Ozone is an intense and highly reactive form of oxygen with oxygen atoms that have been used for Treating Wastewater worldwide
The effects of ozone concentrations and pH change in color removal were studied.
- When applied ozone concentration dose increases, the color removal efficiency increases.
- Oxygen as a feed gas for ozone generation helped color removal but at a higher cost.
- pH changes due to ozone reaction affected color removal efficiency as at higher pH, hydroxyl radical showed higher color removal efficiency
- A new approach was studied to determine the required ozone dose by using experimental results obtained from lab-scale color removal studies for Tannery ye wastewater.
- Optimization of parameters such as ozone concentration and time could be selected based on dye concentration in the sample.
It has been demonstrated that ozone oxidation satisfactorily removes the color of tannery wastewater. However, it is an expensive method and Pre-determination of the applied ozone dosage is an important factor for cost-effective applications in full-scale Ozonation plants. Under laboratory conditions, sometimes it is observed that the applied ozone can escape through the reactor. However, in full-scale applications, a maximum amount of ozone should be used in the reactions due to economical considerations.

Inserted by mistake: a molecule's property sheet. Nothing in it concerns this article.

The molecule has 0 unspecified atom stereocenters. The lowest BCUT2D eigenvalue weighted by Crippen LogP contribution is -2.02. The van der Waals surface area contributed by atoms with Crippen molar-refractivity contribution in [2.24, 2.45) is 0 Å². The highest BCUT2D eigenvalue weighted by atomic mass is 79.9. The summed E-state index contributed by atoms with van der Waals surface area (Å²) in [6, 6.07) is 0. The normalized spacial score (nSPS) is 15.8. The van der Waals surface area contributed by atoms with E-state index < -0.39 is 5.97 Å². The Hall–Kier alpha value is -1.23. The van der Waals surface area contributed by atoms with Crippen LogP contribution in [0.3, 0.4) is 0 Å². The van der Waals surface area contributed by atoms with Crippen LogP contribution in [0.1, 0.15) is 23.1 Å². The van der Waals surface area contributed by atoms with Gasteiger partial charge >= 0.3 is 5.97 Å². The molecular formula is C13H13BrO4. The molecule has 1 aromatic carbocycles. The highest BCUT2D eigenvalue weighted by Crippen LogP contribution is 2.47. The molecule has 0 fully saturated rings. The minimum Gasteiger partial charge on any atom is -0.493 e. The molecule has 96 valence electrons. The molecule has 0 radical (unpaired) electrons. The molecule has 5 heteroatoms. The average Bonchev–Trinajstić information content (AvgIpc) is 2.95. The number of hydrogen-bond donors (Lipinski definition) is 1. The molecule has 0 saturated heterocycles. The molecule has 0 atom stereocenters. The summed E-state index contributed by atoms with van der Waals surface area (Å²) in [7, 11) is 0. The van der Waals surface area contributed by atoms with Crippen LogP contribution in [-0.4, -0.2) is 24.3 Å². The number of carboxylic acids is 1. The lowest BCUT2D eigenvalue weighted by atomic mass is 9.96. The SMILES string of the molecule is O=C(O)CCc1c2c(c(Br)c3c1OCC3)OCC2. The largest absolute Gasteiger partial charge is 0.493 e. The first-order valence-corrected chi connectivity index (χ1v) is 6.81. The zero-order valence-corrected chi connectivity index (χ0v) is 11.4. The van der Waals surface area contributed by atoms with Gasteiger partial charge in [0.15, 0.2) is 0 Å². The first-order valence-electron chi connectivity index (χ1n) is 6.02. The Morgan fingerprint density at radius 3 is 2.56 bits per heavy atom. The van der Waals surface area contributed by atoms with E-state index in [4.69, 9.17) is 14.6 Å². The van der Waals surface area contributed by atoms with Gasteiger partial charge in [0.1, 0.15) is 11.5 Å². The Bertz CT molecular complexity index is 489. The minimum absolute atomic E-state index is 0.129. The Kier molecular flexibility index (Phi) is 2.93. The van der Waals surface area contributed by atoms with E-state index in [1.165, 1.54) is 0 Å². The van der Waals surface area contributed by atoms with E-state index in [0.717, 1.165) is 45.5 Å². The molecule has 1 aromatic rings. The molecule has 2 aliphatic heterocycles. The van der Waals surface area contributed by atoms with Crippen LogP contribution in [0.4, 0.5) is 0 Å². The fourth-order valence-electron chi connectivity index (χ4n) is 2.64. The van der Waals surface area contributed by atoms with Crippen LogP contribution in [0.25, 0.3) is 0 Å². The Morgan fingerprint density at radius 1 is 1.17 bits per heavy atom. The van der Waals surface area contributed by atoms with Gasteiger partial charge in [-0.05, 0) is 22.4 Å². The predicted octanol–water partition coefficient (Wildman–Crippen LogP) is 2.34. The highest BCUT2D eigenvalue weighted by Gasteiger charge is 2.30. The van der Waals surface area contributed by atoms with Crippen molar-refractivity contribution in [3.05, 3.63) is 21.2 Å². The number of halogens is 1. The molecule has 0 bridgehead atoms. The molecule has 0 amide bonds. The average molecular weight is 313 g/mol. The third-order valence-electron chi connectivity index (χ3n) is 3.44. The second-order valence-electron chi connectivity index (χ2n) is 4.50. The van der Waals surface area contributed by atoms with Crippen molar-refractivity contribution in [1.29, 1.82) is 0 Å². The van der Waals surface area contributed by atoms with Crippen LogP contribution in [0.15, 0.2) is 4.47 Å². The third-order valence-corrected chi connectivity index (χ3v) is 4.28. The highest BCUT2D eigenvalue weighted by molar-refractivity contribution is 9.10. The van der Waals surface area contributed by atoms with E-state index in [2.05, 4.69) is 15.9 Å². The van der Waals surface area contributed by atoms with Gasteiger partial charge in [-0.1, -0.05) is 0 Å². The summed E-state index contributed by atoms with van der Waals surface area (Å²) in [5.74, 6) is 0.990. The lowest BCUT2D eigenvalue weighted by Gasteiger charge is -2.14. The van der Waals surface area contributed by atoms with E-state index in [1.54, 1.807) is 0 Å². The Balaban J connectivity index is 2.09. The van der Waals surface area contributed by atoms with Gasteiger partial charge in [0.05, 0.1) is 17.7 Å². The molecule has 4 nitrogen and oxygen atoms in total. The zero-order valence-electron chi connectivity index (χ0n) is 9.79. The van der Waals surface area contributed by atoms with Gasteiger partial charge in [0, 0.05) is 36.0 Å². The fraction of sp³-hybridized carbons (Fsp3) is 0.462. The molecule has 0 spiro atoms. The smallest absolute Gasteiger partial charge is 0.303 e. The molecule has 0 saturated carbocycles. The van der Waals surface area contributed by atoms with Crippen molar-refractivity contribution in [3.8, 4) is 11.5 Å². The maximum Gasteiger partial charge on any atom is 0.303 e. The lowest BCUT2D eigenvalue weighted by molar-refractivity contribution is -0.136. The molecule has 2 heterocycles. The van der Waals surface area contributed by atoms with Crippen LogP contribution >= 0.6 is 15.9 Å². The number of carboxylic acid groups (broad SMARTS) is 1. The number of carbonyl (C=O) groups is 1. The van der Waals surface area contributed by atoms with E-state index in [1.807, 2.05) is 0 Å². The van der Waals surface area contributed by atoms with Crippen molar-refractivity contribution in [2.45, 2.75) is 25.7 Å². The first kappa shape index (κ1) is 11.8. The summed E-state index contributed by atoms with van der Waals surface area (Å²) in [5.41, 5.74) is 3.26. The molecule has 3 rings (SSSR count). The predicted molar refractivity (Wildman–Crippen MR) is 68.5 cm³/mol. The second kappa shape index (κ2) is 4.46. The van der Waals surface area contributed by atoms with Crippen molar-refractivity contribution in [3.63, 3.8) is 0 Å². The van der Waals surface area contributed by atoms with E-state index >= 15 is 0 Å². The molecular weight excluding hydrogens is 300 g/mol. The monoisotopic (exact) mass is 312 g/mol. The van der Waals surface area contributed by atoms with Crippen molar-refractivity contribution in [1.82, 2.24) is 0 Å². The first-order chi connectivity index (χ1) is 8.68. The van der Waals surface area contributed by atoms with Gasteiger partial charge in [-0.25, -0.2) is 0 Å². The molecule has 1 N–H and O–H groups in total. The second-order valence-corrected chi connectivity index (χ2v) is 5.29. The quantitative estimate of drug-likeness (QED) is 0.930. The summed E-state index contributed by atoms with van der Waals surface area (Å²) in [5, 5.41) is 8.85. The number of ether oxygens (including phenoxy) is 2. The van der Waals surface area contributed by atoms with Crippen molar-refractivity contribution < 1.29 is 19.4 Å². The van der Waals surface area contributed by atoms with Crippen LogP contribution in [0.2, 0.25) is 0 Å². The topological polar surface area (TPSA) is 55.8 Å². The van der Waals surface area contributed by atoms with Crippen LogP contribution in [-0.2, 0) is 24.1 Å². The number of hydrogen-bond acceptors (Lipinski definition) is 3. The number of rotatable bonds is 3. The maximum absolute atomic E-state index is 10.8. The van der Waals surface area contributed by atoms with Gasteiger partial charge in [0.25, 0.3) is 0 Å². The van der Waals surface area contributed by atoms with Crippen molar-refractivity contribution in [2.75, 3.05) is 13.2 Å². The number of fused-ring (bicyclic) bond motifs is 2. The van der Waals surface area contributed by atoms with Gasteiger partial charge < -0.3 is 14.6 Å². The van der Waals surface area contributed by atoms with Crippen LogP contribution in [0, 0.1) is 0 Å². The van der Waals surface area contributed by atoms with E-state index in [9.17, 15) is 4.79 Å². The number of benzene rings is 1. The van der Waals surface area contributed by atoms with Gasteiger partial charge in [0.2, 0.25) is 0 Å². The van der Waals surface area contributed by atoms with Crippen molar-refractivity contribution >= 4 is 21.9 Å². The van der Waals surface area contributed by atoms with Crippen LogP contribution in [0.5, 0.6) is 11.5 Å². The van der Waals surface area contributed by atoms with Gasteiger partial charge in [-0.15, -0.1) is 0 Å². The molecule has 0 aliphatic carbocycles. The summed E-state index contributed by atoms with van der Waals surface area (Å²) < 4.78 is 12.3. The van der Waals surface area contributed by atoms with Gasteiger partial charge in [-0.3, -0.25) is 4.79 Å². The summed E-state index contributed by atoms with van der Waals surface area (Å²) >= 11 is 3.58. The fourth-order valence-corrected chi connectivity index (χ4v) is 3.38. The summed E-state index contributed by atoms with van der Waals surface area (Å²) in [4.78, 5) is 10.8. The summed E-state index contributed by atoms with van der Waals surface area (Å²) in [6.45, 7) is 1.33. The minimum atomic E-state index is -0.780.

Ozone is effective in removing the color from all dyes used in textile processing. The amount of ozone can vary depending on a number of factors: how much color was removed in the biological process, the type of dye used, where ozone is applied in the process, etc. Knowing the proper amount of ozone required to meet the color removal objective for the receiving water body is critical to the economics of the ozone system. In general, it is not easy to predict the amount of ozone required, so in virtually all cases where specific previous experience is not available, pilot testing is employed.
Tosik has shown that about 1 mg ozone/mg dye is required to achieve 95% color removal, although this ratio varies by dye type. The ratio increases to about 1.5 for 100% removal. Reaction times were on the order of 10 minutes. In the textile industry, a typical dosage might be 15 mg/l post-biological treatment, but the levels could easily reach 25 mg/l. It is important to note that the ozone dose only needs to make the dye compound uncolored and not necessarily completely mineralize the material.
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